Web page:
Legal Mistakes

(Image Credit: Dreamstime)

4 Legal Mistakes to Avoid When Launching a Startup

June 22, 2018 - 9:30 am

Launching a new business is exciting, but exhausting work. The myriad of details that demand your attention may leave you frazzled, and it is easy to overlook some basic legal issues. While your business may not require a lawyer to get started, you can save yourself a lot of aggravation and money by starting out on sound legal footing. Don’t set yourself up for problems by making these mistakes.


Casual agreements with partners and investors

If you formed your business as a partnership, be clear about the relationship in your agreement, and be sure to include a written agreement. In addition to the financial arrangements — contributions, distributions and allocation of losses — list the managerial duties of each partner. Don’t forget to include what happens when a partner leaves the business. How will your partner’s share be transferred?  

You may be launching your business with funds borrowed from family or friends. Document the relationship each of your investors will have with your business, even if it is someone you trust completely, such as your mother. Include any profits or repayment your lenders expect from the loan.


Labor law violations and lack of clear employment contracts

You are required to pay at least minimum wage and overtime, unless your employees are exempt or not employees at all, such as contractors. It will save you problems down the road if, from the start, you familiarize yourself with these different types of labor.

The legal issues surrounding hiring and maintaining your workforce becomes even more complex when you consider laws with specific considerations for people with disabilities, veterans, foreign workers and minors. You may not need an employment lawyer to sort through the red tape, but you definitely need to read up on the law. The Small Business Administration is a good place to start, and you may wish to check with the regulatory body in your state. It is also vital that your employees understand the terms of their employment — expectations, benefits, and behaviors that could lead to termination. An employee handbook and an employment contract will avoid costly lawsuits should you and an employee part ways in a less than amicable way. If your business deals with a unique product, you may need to include a nondisclosure agreement, which will give you legal recourse should an employee leak company secrets.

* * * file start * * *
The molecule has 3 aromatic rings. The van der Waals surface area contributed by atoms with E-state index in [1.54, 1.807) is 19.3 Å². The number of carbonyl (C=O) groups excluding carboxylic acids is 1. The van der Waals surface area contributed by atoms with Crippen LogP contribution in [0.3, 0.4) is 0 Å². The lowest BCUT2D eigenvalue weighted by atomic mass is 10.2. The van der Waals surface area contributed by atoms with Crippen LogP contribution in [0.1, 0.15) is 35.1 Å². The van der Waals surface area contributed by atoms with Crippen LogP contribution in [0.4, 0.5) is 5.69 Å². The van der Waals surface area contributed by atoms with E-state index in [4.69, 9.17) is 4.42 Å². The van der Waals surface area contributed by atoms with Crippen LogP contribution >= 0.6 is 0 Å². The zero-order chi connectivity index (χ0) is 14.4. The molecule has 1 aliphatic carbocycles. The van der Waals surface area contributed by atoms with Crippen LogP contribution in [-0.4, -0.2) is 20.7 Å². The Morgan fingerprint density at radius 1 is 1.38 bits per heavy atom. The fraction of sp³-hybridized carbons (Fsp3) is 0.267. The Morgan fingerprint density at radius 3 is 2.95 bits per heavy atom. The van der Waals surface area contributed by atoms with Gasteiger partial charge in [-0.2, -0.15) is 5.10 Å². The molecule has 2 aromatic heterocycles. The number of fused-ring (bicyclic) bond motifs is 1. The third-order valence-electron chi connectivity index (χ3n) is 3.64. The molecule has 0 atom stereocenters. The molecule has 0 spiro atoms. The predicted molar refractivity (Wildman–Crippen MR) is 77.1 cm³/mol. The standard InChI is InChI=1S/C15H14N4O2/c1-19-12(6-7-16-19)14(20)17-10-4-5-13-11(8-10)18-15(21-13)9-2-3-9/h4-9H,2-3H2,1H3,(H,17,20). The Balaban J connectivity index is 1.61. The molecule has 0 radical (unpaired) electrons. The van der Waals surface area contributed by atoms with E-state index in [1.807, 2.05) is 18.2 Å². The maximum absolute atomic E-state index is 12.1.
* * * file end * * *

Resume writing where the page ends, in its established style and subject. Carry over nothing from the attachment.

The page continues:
Inadvertent trademark infringements

Before you stick that eye-catching logo on all your products or add that witty tagline to your marketing materials, check that someone else hasn’t already trademarked your idea. As original as you may be, a quick search of the U.S. Patent and Trademark database may show your idea under someone else’s name. You don’t want to get bogged down in a trademark infringement lawsuit.


Failure to protect your brand

Conversely, you don’t want other businesses stealing your intellectual property. Protect the time and effort you put into creating and promoting your brand by licensing your trademark. The cost is relatively inexpensive, and you don’t need a lawyer to apply. With this protection, you can stop a trademark thief with a legal cease-and-desist order. Note that holding a trademark for your company name does not prevent someone from buying a web domain with your name. You may wish to purchase domains using variations of your trademarked name before someone else does.


At some point, you may need to bring in a professional. If you ever feel you are getting in over your head with legal matters, contact a lawyer. It is an expense, but compared to the cost of litigation, it will be money well spent.



This article was written by Gillian Burdett for Small Business Pulse